National Express profit boost in first half of 2016

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National Express’ coach division saw operating profit grow by 4%. MIKE SHEATHER
National Express’ coach division saw operating profit grow by 4%. MIKE SHEATHER

Group sees revenues up by more than 10% on constant-currency basis, and says its business mix makes it ideally positioned to deal with a UK economic slowdown

National Express has posted positive half-year results and said that the company is well-positioned to withstand the likely negative economic implications of the EU Referendum vote.

Group revenue was up by 10.4% on a constant currency basis at £1.1bn. Operating profit increased by 3% to £96.2m, while group operating profit rose to £73.2m, up 3.8% on a constant currency basis.

Earnings per share stood at 11.3p (2015: 10.2p) while interim dividend was 3.87p, up 5% on the 3.685p from 2015.

Operating profit in the UK Bus division increased by £0.5m to £17.6m, while the UK Coach division saw a £0.4m boost to £10.4m. The group said revenue and margins had also improved.

Dean Finch, National Express Group Chief Executive, said: “We have made a good start to 2016 and despite subdued growth in the UK we remain on track to deliver our expectations for the year.

“The diversity of our cash generative, international portfolio of businesses where two thirds of our earnings are generated outside of the UK, is a key strength that allows us to grow and to declare a 5% increase in the interim dividend.

“Our strong cash generation provides us with options and we will continue to look to deploy capital in those parts of our business where we believe it will generate the best returns for shareholders.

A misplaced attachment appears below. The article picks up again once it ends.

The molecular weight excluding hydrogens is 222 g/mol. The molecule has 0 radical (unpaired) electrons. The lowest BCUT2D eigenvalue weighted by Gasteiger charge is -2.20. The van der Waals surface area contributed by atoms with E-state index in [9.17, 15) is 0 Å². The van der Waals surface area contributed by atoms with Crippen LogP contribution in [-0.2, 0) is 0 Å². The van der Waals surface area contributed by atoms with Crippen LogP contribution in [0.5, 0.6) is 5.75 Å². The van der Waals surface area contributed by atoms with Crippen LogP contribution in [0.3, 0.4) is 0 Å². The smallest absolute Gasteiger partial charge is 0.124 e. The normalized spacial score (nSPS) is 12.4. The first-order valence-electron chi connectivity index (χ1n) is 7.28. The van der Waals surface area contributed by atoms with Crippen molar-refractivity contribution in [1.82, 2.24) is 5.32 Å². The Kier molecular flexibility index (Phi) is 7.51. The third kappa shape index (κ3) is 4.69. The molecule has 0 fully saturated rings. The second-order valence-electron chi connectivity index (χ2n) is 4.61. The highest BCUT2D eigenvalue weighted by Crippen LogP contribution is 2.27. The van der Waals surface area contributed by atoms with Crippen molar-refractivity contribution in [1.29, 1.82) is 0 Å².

“We have been particularly pleased with the performance of the North American businesses we acquired last year which are generating strong returns both in terms of profit and cash validating our strategic decision to increase our investment in this attractive market.”

However, the operator warned that in light of the EU Referendum result, the uncertainty over the nature and the length of the negotiation of the ‘Brexit’ may have an adverse impact on the UK economy, though it expects developments to have a more muted impact on the business.

A spokesman said: “It is possible that there may be an economic slowdown in the UK as a result of the vote for Brexit in the EU Referendum.

“However, with two-thirds of Group earnings generated in North America and Spain, where we expect to see no significant immediate effects from ‘Brexit’, we feel that the Group is well-positioned to deal with any short-term uncertainty in the UK.

“The value of Sterling has fallen against both the Euro and US Dollar since the EU Referendum. While this affects both our overseas earnings and debt balances, our policy of  matching our debt and earnings in local currency ensures that our key gearing ratio is protected.

“We will continue to hedge our UK fuel in Sterling. We also monitor the interest rate environment, which is of relevance to our pension valuations and our plans to refinance the £350m bond due to expire in January 2017. However, we do not currently expect any significant adverse effect as a result of interest rate movements in the light of the referendum result, particularly given the flexibility provided by our £450m bridge facility, which does not expire until January 2019.”